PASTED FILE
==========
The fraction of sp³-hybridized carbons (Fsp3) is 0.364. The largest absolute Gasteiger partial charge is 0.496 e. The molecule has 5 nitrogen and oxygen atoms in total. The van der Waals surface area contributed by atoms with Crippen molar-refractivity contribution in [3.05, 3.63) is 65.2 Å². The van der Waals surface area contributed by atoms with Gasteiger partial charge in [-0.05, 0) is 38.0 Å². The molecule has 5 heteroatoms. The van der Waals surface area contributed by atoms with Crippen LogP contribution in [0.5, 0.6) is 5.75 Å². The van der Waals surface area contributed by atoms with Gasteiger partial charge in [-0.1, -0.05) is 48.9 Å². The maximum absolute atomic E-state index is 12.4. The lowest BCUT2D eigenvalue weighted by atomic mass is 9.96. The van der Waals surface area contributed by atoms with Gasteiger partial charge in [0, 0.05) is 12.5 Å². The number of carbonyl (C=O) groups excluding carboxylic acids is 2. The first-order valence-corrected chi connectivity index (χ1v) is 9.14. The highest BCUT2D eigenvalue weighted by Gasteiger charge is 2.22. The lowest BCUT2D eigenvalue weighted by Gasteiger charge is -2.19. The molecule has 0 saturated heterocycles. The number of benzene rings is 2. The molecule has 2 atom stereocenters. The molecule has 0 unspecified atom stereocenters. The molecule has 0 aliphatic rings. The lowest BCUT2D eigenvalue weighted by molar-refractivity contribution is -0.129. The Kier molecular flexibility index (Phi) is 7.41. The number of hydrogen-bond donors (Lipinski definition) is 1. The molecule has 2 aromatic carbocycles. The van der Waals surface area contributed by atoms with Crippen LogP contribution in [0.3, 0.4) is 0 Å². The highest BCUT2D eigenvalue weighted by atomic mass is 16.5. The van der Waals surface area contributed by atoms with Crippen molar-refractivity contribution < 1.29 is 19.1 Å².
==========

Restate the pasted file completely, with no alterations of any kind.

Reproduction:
The fraction of sp³-hybridized carbons (Fsp3) is 0.364. The largest absolute Gasteiger partial charge is 0.496 e. The molecule has 5 nitrogen and oxygen atoms in total. The van der Waals surface area contributed by atoms with Crippen molar-refractivity contribution in [3.05, 3.63) is 65.2 Å². The van der Waals surface area contributed by atoms with Gasteiger partial charge in [-0.05, 0) is 38.0 Å². The molecule has 5 heteroatoms. The van der Waals surface area contributed by atoms with Crippen LogP contribution in [0.5, 0.6) is 5.75 Å². The van der Waals surface area contributed by atoms with Gasteiger partial charge in [-0.1, -0.05) is 48.9 Å². The maximum absolute atomic E-state index is 12.4. The lowest BCUT2D eigenvalue weighted by atomic mass is 9.96. The van der Waals surface area contributed by atoms with Gasteiger partial charge in [0, 0.05) is 12.5 Å². The number of carbonyl (C=O) groups excluding carboxylic acids is 2. The first-order valence-corrected chi connectivity index (χ1v) is 9.14. The highest BCUT2D eigenvalue weighted by Gasteiger charge is 2.22. The lowest BCUT2D eigenvalue weighted by Gasteiger charge is -2.19. The molecule has 0 saturated heterocycles. The number of benzene rings is 2. The molecule has 2 atom stereocenters. The molecule has 0 unspecified atom stereocenters. The molecule has 0 aliphatic rings. The lowest BCUT2D eigenvalue weighted by molar-refractivity contribution is -0.129. The Kier molecular flexibility index (Phi) is 7.41. The number of hydrogen-bond donors (Lipinski definition) is 1. The molecule has 2 aromatic carbocycles. The van der Waals surface area contributed by atoms with Crippen LogP contribution in [0.3, 0.4) is 0 Å². The highest BCUT2D eigenvalue weighted by atomic mass is 16.5. The van der Waals surface area contributed by atoms with Crippen molar-refractivity contribution < 1.29 is 19.1 Å².